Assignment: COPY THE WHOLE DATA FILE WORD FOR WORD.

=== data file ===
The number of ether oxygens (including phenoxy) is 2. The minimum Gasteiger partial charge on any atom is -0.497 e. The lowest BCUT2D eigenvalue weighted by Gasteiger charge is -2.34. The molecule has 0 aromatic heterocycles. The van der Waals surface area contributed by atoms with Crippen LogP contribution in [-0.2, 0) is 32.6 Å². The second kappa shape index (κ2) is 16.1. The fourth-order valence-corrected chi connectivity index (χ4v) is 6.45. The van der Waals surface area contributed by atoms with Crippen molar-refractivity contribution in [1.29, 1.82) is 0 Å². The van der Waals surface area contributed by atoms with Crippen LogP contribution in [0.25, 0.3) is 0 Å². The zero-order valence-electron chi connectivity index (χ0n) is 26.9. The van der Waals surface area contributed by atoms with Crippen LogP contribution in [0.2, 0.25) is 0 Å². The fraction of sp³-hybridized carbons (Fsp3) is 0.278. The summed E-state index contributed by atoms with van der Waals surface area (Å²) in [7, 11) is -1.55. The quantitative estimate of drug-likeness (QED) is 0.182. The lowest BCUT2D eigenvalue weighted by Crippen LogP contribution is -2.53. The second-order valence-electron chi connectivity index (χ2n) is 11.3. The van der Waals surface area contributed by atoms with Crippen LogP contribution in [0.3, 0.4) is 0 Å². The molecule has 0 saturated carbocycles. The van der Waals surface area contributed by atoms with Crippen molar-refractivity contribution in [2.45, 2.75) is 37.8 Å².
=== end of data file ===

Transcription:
The number of ether oxygens (including phenoxy) is 2. The minimum Gasteiger partial charge on any atom is -0.497 e. The lowest BCUT2D eigenvalue weighted by Gasteiger charge is -2.34. The molecule has 0 aromatic heterocycles. The van der Waals surface area contributed by atoms with Crippen LogP contribution in [-0.2, 0) is 32.6 Å². The second kappa shape index (κ2) is 16.1. The fourth-order valence-corrected chi connectivity index (χ4v) is 6.45. The van der Waals surface area contributed by atoms with Crippen molar-refractivity contribution in [1.29, 1.82) is 0 Å². The van der Waals surface area contributed by atoms with Crippen LogP contribution in [0.25, 0.3) is 0 Å². The zero-order valence-electron chi connectivity index (χ0n) is 26.9. The van der Waals surface area contributed by atoms with Crippen LogP contribution in [0.2, 0.25) is 0 Å². The fraction of sp³-hybridized carbons (Fsp3) is 0.278. The summed E-state index contributed by atoms with van der Waals surface area (Å²) in [7, 11) is -1.55. The quantitative estimate of drug-likeness (QED) is 0.182. The lowest BCUT2D eigenvalue weighted by Crippen LogP contribution is -2.53. The second-order valence-electron chi connectivity index (χ2n) is 11.3. The van der Waals surface area contributed by atoms with Crippen LogP contribution in [0.3, 0.4) is 0 Å². The molecule has 0 saturated carbocycles. The van der Waals surface area contributed by atoms with Crippen molar-refractivity contribution in [2.45, 2.75) is 37.8 Å².